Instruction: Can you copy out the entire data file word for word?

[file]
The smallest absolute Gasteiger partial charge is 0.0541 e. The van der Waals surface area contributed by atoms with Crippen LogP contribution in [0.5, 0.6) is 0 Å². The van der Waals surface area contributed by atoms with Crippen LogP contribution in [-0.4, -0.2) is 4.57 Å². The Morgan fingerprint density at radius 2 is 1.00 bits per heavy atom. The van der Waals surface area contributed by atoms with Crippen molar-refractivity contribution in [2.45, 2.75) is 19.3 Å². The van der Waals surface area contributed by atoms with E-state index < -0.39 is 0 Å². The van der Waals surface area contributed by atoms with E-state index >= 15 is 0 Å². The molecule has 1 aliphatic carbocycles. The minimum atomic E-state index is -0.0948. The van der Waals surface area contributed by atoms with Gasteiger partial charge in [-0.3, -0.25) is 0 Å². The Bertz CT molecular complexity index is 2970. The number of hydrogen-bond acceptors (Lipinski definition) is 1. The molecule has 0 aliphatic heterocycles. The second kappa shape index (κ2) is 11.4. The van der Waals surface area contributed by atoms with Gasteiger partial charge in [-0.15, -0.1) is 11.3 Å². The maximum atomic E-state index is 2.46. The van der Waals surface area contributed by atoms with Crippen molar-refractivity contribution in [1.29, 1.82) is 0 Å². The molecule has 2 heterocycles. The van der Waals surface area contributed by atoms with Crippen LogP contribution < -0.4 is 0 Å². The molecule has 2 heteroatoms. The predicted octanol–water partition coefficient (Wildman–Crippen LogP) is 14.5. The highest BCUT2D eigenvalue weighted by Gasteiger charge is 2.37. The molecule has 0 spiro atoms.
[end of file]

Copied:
The smallest absolute Gasteiger partial charge is 0.0541 e. The van der Waals surface area contributed by atoms with Crippen LogP contribution in [0.5, 0.6) is 0 Å². The van der Waals surface area contributed by atoms with Crippen LogP contribution in [-0.4, -0.2) is 4.57 Å². The Morgan fingerprint density at radius 2 is 1.00 bits per heavy atom. The van der Waals surface area contributed by atoms with Crippen molar-refractivity contribution in [2.45, 2.75) is 19.3 Å². The van der Waals surface area contributed by atoms with E-state index < -0.39 is 0 Å². The van der Waals surface area contributed by atoms with E-state index >= 15 is 0 Å². The molecule has 1 aliphatic carbocycles. The minimum atomic E-state index is -0.0948. The van der Waals surface area contributed by atoms with Gasteiger partial charge in [-0.3, -0.25) is 0 Å². The Bertz CT molecular complexity index is 2970. The number of hydrogen-bond acceptors (Lipinski definition) is 1. The molecule has 0 aliphatic heterocycles. The second kappa shape index (κ2) is 11.4. The van der Waals surface area contributed by atoms with Gasteiger partial charge in [-0.15, -0.1) is 11.3 Å². The maximum atomic E-state index is 2.46. The van der Waals surface area contributed by atoms with Crippen molar-refractivity contribution in [1.29, 1.82) is 0 Å². The molecule has 2 heterocycles. The van der Waals surface area contributed by atoms with Crippen LogP contribution < -0.4 is 0 Å². The molecule has 2 heteroatoms. The predicted octanol–water partition coefficient (Wildman–Crippen LogP) is 14.5. The highest BCUT2D eigenvalue weighted by Gasteiger charge is 2.37. The molecule has 0 spiro atoms.